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DSTAC: 2 Opposing Views on the Future of TV

The final DSTAC report reveals two fundamentally different views of how pay-TV services should evolve in the Internet era.

Mari Silbey

August 31, 2015

6 Min Read
DSTAC: 2 Opposing Views on the Future of TV

Put a fork in it. DSTAC is done.

The work of the Downloadable Security Technology Advisory Committee (DSTAC) has come to an end, and the committee's final report is proof that there are still two fundamentally opposing views of how pay-TV services should evolve in the Internet era. Asked by the Federal Communications Commission (FCC) to provide recommendations on an industry-wide downloadable content security solution -- one that would replace outdated CableCARD technology and drive more innovation in the market -- committee members split along familiar lines.

On one side, multichannel video programming distributors (MVPDs) have proposed an apps-based approach that makes pay-TV services available on third-party devices. On the other side, TiVo Inc. (Nasdaq: TIVO), Google (Nasdaq: GOOG) and others are recommending a virtual headend strategy that would require pay-TV providers to separate out their video content from any proprietary user interface. This would allow third parties to create new UIs and new features that leverage both pay-TV and over-the-top streaming video content. (See DSTAC Still Seeking Common Ground .)

The DSTAC's final summary report is not yet available to the public, but the basis for the group's recommendations can be found in working group documents posted online on the FCC website.

The advisory committee's work was short -- only six months from start to finish -- but onerous. At the end of the process, members applauded each other on completing the work and on remaining civil even in heated debate. However, there was still much disagreement, and no consensus solution that all committee members were willing to support.

MVPDs argue that the virtual headend strategy would be problematic for two reasons. First, they contend that the user interface is inextricably tied to the content they deliver, and that the legal agreements they've made with content owners wouldn't allow them to separate the two. Second, MVPDs believe a virtual headend solution would require significant work to implement, making it onerous and therefore not within the bounds outlined by the FCC mandate.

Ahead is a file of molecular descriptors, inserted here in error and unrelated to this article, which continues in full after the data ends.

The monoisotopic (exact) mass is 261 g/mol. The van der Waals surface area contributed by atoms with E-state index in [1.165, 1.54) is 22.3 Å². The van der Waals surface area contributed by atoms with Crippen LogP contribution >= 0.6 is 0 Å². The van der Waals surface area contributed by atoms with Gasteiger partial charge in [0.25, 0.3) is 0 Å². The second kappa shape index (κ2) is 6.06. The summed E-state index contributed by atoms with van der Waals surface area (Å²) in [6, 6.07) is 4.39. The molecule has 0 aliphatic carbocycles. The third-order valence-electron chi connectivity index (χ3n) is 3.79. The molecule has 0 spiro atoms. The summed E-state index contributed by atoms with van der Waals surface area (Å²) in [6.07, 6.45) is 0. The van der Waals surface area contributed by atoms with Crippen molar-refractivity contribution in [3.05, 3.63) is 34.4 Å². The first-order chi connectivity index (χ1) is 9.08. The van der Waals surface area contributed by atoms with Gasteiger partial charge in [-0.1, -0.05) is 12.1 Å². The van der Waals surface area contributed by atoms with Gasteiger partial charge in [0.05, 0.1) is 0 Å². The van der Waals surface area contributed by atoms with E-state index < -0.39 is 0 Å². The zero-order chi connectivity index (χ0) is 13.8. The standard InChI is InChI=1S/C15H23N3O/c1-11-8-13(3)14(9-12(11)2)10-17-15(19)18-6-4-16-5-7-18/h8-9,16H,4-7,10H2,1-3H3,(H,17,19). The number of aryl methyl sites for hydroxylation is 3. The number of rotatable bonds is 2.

Asked if the whole DSTAC process was worthwhile given the major disagreements apparent in the final report, Google's Milo Medin suggested that members of the committee had "two different definitions of success." However, he said he thought the effort "was worthwhile if it catalyzes some definition of the problem," i.e. a determination of whether the issue is solely about making content available on more devices, or whether it's about making pay-TV content accessible to third parties that want to introduce their own UIs and new service features.

TiVo CTO Dr. Joseph Weber agreed with Medin that there were positive results from the DSTAC process. For example, he noted that there was clear acknowledgement among the group that "there is no DCAS." Referring to the idea of a universal downloadable conditional access system, Weber suggested that everyone now understands that what Charter Communications Inc. is doing to introduce a downloadable security system within its footprint cannot be replicated across every pay-TV system. (See Hey New Charter Subs, You're Getting a Worldbox!.)

Instead, he noted that everyone agreed that "IP is where we should be looking, and I think that's very positive."

Want to know more about pay-TV market trends? Check out our dedicated video services content channel here on Light Reading.

Most of the MVPD representatives on the committee, including executives from Comcast Corp. (Nasdaq: CMCSA, CMCSK), Charter and Dish Network LLC (Nasdaq: DISH), were unwilling to comment on the DSTAC process or on the final report.

However, attorney Paul Glist, who served as the alternate representative for Cablevision Systems Corp. (NYSE: CVC) on the DSTAC, was willing to provide a viewpoint. Glist defended the apps-based approach proposed by MVPDs, asserting that the proposal makes sense in an environment where video delivery systems vary significantly. "The apps-based approach is a very flexible way of dealing with the diversity," noted Glist.